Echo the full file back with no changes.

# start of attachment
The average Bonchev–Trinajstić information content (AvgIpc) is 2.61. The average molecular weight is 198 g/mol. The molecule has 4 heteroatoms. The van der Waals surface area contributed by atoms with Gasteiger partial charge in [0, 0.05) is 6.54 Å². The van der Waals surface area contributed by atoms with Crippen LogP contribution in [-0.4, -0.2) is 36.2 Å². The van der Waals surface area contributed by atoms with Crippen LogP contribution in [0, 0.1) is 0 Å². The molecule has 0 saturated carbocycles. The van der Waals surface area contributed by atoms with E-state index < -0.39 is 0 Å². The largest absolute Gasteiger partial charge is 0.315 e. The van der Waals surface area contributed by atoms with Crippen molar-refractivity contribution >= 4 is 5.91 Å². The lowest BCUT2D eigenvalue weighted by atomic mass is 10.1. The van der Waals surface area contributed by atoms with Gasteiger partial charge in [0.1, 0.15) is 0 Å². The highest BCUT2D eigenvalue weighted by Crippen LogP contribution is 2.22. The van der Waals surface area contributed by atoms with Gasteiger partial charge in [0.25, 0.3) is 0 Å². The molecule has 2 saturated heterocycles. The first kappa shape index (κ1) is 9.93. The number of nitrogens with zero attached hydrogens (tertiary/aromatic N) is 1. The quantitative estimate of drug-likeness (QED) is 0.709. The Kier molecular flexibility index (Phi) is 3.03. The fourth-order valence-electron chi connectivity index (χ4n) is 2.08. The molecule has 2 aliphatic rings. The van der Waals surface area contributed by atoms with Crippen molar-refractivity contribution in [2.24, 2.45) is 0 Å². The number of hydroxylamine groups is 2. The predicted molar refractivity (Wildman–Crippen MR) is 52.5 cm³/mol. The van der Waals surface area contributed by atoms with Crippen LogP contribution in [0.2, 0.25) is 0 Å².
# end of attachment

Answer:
The average Bonchev–Trinajstić information content (AvgIpc) is 2.61. The average molecular weight is 198 g/mol. The molecule has 4 heteroatoms. The van der Waals surface area contributed by atoms with Gasteiger partial charge in [0, 0.05) is 6.54 Å². The van der Waals surface area contributed by atoms with Crippen LogP contribution in [-0.4, -0.2) is 36.2 Å². The van der Waals surface area contributed by atoms with Crippen LogP contribution in [0, 0.1) is 0 Å². The molecule has 0 saturated carbocycles. The van der Waals surface area contributed by atoms with E-state index < -0.39 is 0 Å². The largest absolute Gasteiger partial charge is 0.315 e. The van der Waals surface area contributed by atoms with Crippen molar-refractivity contribution >= 4 is 5.91 Å². The lowest BCUT2D eigenvalue weighted by atomic mass is 10.1. The van der Waals surface area contributed by atoms with Gasteiger partial charge in [0.1, 0.15) is 0 Å². The highest BCUT2D eigenvalue weighted by Crippen LogP contribution is 2.22. The van der Waals surface area contributed by atoms with Gasteiger partial charge in [0.25, 0.3) is 0 Å². The molecule has 2 saturated heterocycles. The first kappa shape index (κ1) is 9.93. The number of nitrogens with zero attached hydrogens (tertiary/aromatic N) is 1. The quantitative estimate of drug-likeness (QED) is 0.709. The Kier molecular flexibility index (Phi) is 3.03. The fourth-order valence-electron chi connectivity index (χ4n) is 2.08. The molecule has 2 aliphatic rings. The van der Waals surface area contributed by atoms with Crippen molar-refractivity contribution in [2.24, 2.45) is 0 Å². The number of hydroxylamine groups is 2. The predicted molar refractivity (Wildman–Crippen MR) is 52.5 cm³/mol. The van der Waals surface area contributed by atoms with Crippen LogP contribution in [0.2, 0.25) is 0 Å².